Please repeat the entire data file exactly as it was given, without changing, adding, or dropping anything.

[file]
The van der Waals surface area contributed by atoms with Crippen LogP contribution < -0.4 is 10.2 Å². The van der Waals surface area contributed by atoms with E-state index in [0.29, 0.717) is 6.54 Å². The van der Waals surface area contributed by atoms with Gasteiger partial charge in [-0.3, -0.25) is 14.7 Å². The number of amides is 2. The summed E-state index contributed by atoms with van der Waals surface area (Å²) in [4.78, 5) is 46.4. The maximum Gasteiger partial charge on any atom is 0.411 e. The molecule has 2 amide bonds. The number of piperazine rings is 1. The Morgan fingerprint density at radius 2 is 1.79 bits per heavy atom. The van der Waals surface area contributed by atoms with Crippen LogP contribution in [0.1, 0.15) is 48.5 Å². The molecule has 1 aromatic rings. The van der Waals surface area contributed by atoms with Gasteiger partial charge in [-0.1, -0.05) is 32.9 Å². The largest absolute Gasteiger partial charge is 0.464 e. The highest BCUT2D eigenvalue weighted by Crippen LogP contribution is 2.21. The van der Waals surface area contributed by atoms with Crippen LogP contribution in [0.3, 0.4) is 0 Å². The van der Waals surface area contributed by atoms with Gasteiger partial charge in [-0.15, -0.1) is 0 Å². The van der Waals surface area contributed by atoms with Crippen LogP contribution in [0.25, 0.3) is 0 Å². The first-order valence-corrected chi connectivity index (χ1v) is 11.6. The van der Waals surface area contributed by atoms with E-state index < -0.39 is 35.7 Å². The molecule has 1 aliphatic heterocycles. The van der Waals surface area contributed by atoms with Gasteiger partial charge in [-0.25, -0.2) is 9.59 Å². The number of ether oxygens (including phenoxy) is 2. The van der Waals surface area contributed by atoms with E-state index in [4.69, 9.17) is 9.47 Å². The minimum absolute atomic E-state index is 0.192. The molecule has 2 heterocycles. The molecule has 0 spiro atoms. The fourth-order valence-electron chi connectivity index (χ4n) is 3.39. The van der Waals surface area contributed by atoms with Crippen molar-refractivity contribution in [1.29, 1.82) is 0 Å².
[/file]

The van der Waals surface area contributed by atoms with Crippen LogP contribution < -0.4 is 10.2 Å². The van der Waals surface area contributed by atoms with E-state index in [0.29, 0.717) is 6.54 Å². The van der Waals surface area contributed by atoms with Gasteiger partial charge in [-0.3, -0.25) is 14.7 Å². The number of amides is 2. The summed E-state index contributed by atoms with van der Waals surface area (Å²) in [4.78, 5) is 46.4. The maximum Gasteiger partial charge on any atom is 0.411 e. The molecule has 2 amide bonds. The number of piperazine rings is 1. The Morgan fingerprint density at radius 2 is 1.79 bits per heavy atom. The van der Waals surface area contributed by atoms with Crippen LogP contribution in [0.1, 0.15) is 48.5 Å². The molecule has 1 aromatic rings. The van der Waals surface area contributed by atoms with Gasteiger partial charge in [-0.1, -0.05) is 32.9 Å². The largest absolute Gasteiger partial charge is 0.464 e. The highest BCUT2D eigenvalue weighted by Crippen LogP contribution is 2.21. The van der Waals surface area contributed by atoms with Crippen LogP contribution in [0.3, 0.4) is 0 Å². The van der Waals surface area contributed by atoms with Gasteiger partial charge in [-0.15, -0.1) is 0 Å². The van der Waals surface area contributed by atoms with Crippen LogP contribution in [0.25, 0.3) is 0 Å². The first-order valence-corrected chi connectivity index (χ1v) is 11.6. The van der Waals surface area contributed by atoms with E-state index < -0.39 is 35.7 Å². The molecule has 1 aliphatic heterocycles. The van der Waals surface area contributed by atoms with Gasteiger partial charge in [-0.25, -0.2) is 9.59 Å². The number of ether oxygens (including phenoxy) is 2. The van der Waals surface area contributed by atoms with E-state index in [4.69, 9.17) is 9.47 Å². The minimum absolute atomic E-state index is 0.192. The molecule has 2 heterocycles. The molecule has 0 spiro atoms. The fourth-order valence-electron chi connectivity index (χ4n) is 3.39. The van der Waals surface area contributed by atoms with Crippen molar-refractivity contribution in [1.29, 1.82) is 0 Å².